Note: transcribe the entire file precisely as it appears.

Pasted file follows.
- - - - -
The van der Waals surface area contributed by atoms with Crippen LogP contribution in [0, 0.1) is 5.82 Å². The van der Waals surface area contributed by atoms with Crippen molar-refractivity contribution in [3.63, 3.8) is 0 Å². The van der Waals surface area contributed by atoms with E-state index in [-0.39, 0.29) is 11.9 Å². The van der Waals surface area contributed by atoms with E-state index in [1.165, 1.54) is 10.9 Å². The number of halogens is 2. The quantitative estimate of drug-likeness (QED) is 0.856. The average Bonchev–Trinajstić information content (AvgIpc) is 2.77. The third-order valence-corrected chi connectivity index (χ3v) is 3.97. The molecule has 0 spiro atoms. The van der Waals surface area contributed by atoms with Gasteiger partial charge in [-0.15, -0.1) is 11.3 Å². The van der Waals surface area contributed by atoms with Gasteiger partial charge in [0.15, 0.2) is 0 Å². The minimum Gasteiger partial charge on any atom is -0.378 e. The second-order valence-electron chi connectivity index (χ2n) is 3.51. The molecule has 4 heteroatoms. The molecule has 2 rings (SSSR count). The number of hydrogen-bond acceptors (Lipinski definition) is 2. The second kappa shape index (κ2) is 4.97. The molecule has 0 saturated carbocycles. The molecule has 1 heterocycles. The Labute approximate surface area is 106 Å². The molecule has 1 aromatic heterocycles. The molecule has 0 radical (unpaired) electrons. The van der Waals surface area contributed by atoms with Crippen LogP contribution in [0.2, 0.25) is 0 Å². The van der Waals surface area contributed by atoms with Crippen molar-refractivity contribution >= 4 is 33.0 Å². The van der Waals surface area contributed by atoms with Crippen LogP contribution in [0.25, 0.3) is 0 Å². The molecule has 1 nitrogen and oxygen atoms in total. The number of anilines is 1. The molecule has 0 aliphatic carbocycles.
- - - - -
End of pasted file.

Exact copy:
The van der Waals surface area contributed by atoms with Crippen LogP contribution in [0, 0.1) is 5.82 Å². The van der Waals surface area contributed by atoms with Crippen molar-refractivity contribution in [3.63, 3.8) is 0 Å². The van der Waals surface area contributed by atoms with E-state index in [-0.39, 0.29) is 11.9 Å². The van der Waals surface area contributed by atoms with E-state index in [1.165, 1.54) is 10.9 Å². The number of halogens is 2. The quantitative estimate of drug-likeness (QED) is 0.856. The average Bonchev–Trinajstić information content (AvgIpc) is 2.77. The third-order valence-corrected chi connectivity index (χ3v) is 3.97. The molecule has 0 spiro atoms. The van der Waals surface area contributed by atoms with Gasteiger partial charge in [-0.15, -0.1) is 11.3 Å². The van der Waals surface area contributed by atoms with Gasteiger partial charge in [0.15, 0.2) is 0 Å². The minimum Gasteiger partial charge on any atom is -0.378 e. The second-order valence-electron chi connectivity index (χ2n) is 3.51. The molecule has 4 heteroatoms. The molecule has 2 rings (SSSR count). The number of hydrogen-bond acceptors (Lipinski definition) is 2. The second kappa shape index (κ2) is 4.97. The molecule has 0 saturated carbocycles. The molecule has 1 heterocycles. The Labute approximate surface area is 106 Å². The molecule has 1 aromatic heterocycles. The molecule has 0 radical (unpaired) electrons. The van der Waals surface area contributed by atoms with Crippen LogP contribution in [0.2, 0.25) is 0 Å². The van der Waals surface area contributed by atoms with Crippen molar-refractivity contribution >= 4 is 33.0 Å². The van der Waals surface area contributed by atoms with Crippen LogP contribution in [0.25, 0.3) is 0 Å². The molecule has 1 nitrogen and oxygen atoms in total. The number of anilines is 1. The molecule has 0 aliphatic carbocycles.